From Maine to Nashville via LA, Dom Colizzi has carefully cultivated his wandering “coast to coast” sound but has reached the point in his journey where he’s now confronting his ‘Demons’. Head on.
A saccharine R&B/pop music mash-up that belongs on a global stage, ‘Demons’ sees singer/songwriter/composer/producer Colizzi at his candid best, unafraid to bare his emotion and exorcise a past that continues to haunt him. To shine a light on the shadows that loom over him, that evidently still weigh heavily.
Smooth Sound of ‘Demons’ by Dom Colizzi
Whilst ‘Demons’ is very tangibly a break-up track, the regret simmers beneath the surface and never really boils over. There’s a steady pace to the song, the tempo unchanging as the vocals cascade over the minimal beat – it sounds like Colizzi’s purposefully made a trap song and filtered through a hazy chillwave template. It mirrors the series of lingering memories and moments that don’t necessarily hit Colizzi in waves, rather a constant stream of if’s and but’s and what-could-have-been’s. A situation we can all relate to in one way or another. Like replaying certain scenes as though you’re watching a movie and wishing you’d responded in a more poignant or dramatic way.
There are shades of both Bruno Mars and Justin Timberlake in Colizzi’s vocal timbre when he ratchets up the emotion, and it sounds as though the latter has proved to be a major influence on the Nashville-based pop purveyor. If anything however, Colizzi demonstrates more soulful range than the former N-Sync superstar, with an anguished authenticity to his voice that couldn’t be further away from Timberlake’s Mickey Mouse Club backstory.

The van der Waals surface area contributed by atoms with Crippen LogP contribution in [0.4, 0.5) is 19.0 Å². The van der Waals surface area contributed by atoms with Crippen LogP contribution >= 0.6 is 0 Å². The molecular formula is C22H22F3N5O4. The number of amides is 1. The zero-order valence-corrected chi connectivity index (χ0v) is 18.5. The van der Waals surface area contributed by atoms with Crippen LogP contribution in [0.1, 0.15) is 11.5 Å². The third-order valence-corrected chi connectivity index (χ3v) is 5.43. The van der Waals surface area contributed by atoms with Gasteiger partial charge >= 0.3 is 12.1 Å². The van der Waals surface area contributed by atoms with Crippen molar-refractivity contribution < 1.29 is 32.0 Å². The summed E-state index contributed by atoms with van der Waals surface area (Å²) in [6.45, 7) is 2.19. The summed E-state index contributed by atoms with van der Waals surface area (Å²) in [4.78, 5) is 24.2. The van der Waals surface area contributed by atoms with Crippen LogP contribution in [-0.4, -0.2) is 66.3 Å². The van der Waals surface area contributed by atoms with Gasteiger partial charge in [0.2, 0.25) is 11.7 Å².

Colizzi’s story is in fact quite remarkable, and has shaped the socially conscious approach to his artistry. As a teenager he battled severe depression and a speech-impediment, falling victim to bullying for which he continues to raise awareness for. It wasn’t until he reached 19 that his life began to change drastically – doctors cut the cord under his tongue, curing the lisp and stutter he’d lived with until then. Soon after he relocated to LA where he completely re-learned how to speak, and even sing. He aims to use his story to encourage people with similar conditions – his troubled experience of high school provided the inspiration for indie-short film, Somebody’s Hero, with Colizzi himself scoring the project.
This is a through-line of his work with Colizzi writing and producing all of his own music, which is incredibly common with contemporary artists seeking more autonomy over their own artistry, and having the materials to do so. But it’s hard to shake off the feeling that the track’s production is a bit lightweight, and doesn’t quite match the emotional depth of his lyrical content and history. It would be interesting to hear the outcome of him working with major industry producers, and it might not be long before that becomes an actuality.
“Where did all these demons come from?” Colizzi laments in the track’s chorus. His past, that’s for certain. His future, however, is looking far more hopeful as he continues to write the next chapter in his colorful story.